The Incidence of Adverse Medical Outcomes Under Prospective Payments

David M. Cutler

NBER Working Paper No. 4300
Issued in March 1993
NBER Program(s):Public Economics, Health Care, Aging

This paper examines the effect of prospective payment for hospital care on adverse medical outcomes. In 1983, the federal government replaced its previous cost-based reimbursement method with a prospective payment system, where reimbursement depends only On the diagnosis of the patient. Hospitals thus lost the marginal reimbursement they formally received for providing additional treatments. In addition, the average price each received changed with fixed reimbursement. This paper related each of these changes to adverse outcomes, with two conclusions. First, there is a change in the timing of deaths associated with changes in average prices. In hospitals with price declines, a greater share of deaths occur in the hospital or shortly after discharge, but by one or two years post-discharge, this difference in mortality rates disappears. Second, there is a trend increase in readmission rates caused by the elimination of marginal reimbursement. This appears to be due to accounting changes on the part of hospitals, however, rather than true changes in morbidity.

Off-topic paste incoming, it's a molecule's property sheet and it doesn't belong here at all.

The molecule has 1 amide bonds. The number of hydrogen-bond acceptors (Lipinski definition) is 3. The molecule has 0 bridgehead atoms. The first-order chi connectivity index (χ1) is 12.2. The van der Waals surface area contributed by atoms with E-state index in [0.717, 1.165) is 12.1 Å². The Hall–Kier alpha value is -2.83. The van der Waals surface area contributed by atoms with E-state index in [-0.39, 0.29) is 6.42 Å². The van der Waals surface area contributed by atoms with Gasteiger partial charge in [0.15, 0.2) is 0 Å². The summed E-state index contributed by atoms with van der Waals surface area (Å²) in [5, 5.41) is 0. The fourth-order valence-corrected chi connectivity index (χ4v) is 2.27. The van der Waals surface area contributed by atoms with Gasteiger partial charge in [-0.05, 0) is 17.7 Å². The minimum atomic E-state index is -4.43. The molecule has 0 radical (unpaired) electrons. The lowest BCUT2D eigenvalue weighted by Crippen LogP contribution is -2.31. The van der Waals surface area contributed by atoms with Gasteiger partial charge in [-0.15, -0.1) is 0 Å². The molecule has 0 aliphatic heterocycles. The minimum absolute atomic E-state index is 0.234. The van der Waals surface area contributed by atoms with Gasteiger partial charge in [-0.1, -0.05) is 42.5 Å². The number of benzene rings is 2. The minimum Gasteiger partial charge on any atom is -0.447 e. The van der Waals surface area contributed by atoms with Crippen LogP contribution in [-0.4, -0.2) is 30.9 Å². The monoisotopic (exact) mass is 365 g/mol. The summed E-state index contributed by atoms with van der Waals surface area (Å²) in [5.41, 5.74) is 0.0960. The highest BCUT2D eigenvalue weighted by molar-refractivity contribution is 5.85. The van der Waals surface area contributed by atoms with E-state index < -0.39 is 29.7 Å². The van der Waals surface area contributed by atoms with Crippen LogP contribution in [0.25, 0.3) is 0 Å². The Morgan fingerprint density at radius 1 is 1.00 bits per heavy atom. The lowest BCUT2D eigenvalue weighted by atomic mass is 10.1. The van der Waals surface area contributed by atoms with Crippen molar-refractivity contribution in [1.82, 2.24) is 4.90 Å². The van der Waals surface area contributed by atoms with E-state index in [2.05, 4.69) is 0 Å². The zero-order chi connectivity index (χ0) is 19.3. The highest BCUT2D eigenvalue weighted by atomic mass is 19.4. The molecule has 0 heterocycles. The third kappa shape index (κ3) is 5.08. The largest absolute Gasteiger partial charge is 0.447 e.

download in pdf format
   (3078 K)

email paper

The NBER Bulletin on Aging and Health provides summaries of publications like this.  You can sign up to receive the NBER Bulletin on Aging and Health by email.

Machine-readable bibliographic record - MARC, RIS, BibTeX

Document Object Identifier (DOI): 10.3386/w4300

Published: Econometrica, February 1995, pp. 29-50 citation courtesy of

Users who downloaded this paper also downloaded* these:
Currie and Gruber w5985 The Technology of Birth: Health Insurance, Medical Interventions, and Infant Health
Gaynor w12301 What Do We Know About Competition and Quality in Health Care Markets?
Einav, Finkelstein, and Schrimpf w19393 The Response of Drug Expenditures to Non-Linear Contract Design: Evidence from Medicare Part D
Cutler and Zeckhauser Adverse Selection in Health Insurance
McClellan Medicare Reimbursement and Hospital Cost Growth
NBER Videos

National Bureau of Economic Research, 1050 Massachusetts Ave., Cambridge, MA 02138; 617-868-3900; email:

Contact Us